Daniel Bullocks — yes, the Daniel Bullocks who had two of Nebraska's nation-leading 32 interceptions in 2003 — clearly had adrenaline pumping through him early Thursday morning.
Even at 7 a.m., excitement was evident in his voice. After all, he's the safeties coach for the San Francisco 49ers, who square off against the Green Bay Packers at 7:15 p.m. Saturday in an NFL divisional round playoff game.
You know what that means. It means facing Aaron Rodgers, one of the best cold-weather quarterbacks of all time.
C'mon, he's one of the best all-time, period.
Yeah, the challenge had Bullocks' blood pumping two full days before game day.
"Man, for us, it's all about preparation," he said. "It's making sure our guys know exactly what the Packers do offensively in regards to the run game and also the pass game as far as what routes they're running out of certain formations. I want my guys to understand everything."
He also wants them to be able to deftly "change the picture" that Rodgers is seeing before the snap and after it.
A brilliant disguise can be useful against magicians.
"If Aaron Rodgers, the great quarterback, knows what you're in defensively from a coverage standpoint, the Packers can dice you up," said Bullocks, in his fifth season with the Niners overall and third as safeties coach.
The 38-year-old benefits from having three veterans in his position group: Jimmie Ward, an eighth-year Niners veteran from Northern Illinois; Jaquiski Tartt, a seventh-year Niner from Samford; and Jarrod Wilson, a six-year NFL veteran from Michigan who began the season with the New York Jets.
Wilson was an undrafted rookie with the Jaguars in 2016 when Bullocks was an assistant defensive backs coach with the organization.
Ward and Tartt are in their fourth seasons as Niners starters, meaning they experienced a Super Bowl in the 2019 season (a 31-20 loss to the Chiefs).
No question, Bullocks' comfort level with his crew is high.
You can hear that in his voice, too.
"There may be problems on the field that we can't fix as coaches," Bullocks said. "But having veterans like Jimmie and Jaquiski can fix those problems, and get all those guys in the back end on the same page."
Bullocks said his guys work hard. He said they're good tacklers — sound fundamentally all the way around.
Make no mistake, Bullocks was that way as a Nebraska safety from 2001 to 2005. A native of Chattanooga, Tennessee, he arrived in Lincoln with his twin brother, Josh Bullocks, and they spent 2003 and 2004 playing alongside each other as starters in the secondary before Josh chose to pursue an NFL career. After Josh’s departure, Daniel stepped forward as a senior co-captain in 2005.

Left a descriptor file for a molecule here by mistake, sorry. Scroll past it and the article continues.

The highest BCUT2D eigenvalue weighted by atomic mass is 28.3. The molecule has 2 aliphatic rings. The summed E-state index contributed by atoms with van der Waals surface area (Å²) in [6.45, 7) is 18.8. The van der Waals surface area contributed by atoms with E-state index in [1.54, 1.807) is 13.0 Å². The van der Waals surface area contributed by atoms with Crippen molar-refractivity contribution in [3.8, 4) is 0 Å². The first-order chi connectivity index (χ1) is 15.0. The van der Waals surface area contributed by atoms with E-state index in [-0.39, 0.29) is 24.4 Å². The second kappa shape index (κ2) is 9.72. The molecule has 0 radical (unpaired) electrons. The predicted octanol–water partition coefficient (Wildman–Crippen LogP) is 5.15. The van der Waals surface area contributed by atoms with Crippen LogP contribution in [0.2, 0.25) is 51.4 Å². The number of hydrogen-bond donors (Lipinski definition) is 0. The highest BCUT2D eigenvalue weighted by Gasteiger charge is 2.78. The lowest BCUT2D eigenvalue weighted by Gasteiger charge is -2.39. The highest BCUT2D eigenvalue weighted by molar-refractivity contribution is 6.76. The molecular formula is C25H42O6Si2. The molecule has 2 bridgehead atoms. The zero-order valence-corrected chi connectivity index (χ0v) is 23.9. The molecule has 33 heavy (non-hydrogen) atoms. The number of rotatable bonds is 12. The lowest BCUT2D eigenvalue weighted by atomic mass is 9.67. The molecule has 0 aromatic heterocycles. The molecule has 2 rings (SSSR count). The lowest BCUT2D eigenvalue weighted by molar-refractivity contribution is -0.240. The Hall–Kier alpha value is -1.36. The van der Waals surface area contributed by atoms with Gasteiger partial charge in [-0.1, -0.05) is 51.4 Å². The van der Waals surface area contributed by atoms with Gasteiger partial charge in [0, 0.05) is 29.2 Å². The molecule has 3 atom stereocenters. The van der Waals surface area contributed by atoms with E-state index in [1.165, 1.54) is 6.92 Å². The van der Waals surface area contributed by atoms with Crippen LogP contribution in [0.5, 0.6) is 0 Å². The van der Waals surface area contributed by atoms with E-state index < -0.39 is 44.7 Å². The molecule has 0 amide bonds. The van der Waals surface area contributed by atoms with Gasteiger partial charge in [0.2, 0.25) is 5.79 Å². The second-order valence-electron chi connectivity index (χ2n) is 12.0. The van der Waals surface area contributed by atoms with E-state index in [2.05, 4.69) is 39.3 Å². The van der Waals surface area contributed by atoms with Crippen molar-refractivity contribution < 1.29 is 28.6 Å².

The 6-foot-2, 210-pound Daniel Bullocks posted one of the most complete careers ever by a Nebraska defensive back. His 226 career tackles are second-most ever by a member of the Husker secondary, while his 22 career pass breakups are most in school history by a safety. He finished with eight career interceptions to finish just outside the top 10.
He started each of the final 32 games of his collegiate career.
It seems many Nebraska fans forget that the 2005 Huskers recorded a nation-leading 50 sacks while also blocking seven kicks. Yes, seven blocked kicks.
Yeah, Nebraska used to block kicks.
My guess is, a large majority of Nebraska fans don't know Bullocks is part of the Niners' staff. He's never been a self-promoter. He's always quietly went about his work, according to Bill Busch, who in 2005 coached NU's special teams and safeties, and recently was hired for another stint coaching the Huskers' special teams (and perhaps part of the secondary, although nothing is officially finalized on that front).
Did Busch notice anything in particular about Daniel Bullocks as a player that indicated he could become a high-level NFL coach?
"Everything led me to believe it," Busch said. "He was the hardest worker, the smartest guy in the room. He has an even-keel NFL coaching personality. It's a lot different in the NFL. Everyone knows it. If you watch the sideline, it's just laser calm pretty much no matter what's going on. A lot of it is because you're coaching adults.
"Another thing to mention about Daniel is he has a very quiet, dry sense of humor," Busch added. "He's really funny. We had a lot of good laughs. Plus, he was just ridiculously coachable. He understood the game so well, every facet of it. He showed up at Nebraska as a grown man, that's the best way to put it."
Nowadays, Bullocks is most certainly a grown man — married with four children — with a challenging job.
Especially when it comes to facing Aaron Rodgers at Lambeau Field. The temperature is expected to be in the teens at kickoff.
"Just thinking about it, everything that we dreamed about as a team and hoped for before the season is right here within our reach," Bullocks said. "We just have to go out and do it in Lambeau. Definitely, the pressure's up. It's fun, man, I'll tell you that."
You definitely could hear it in his voice, even at 7 a.m.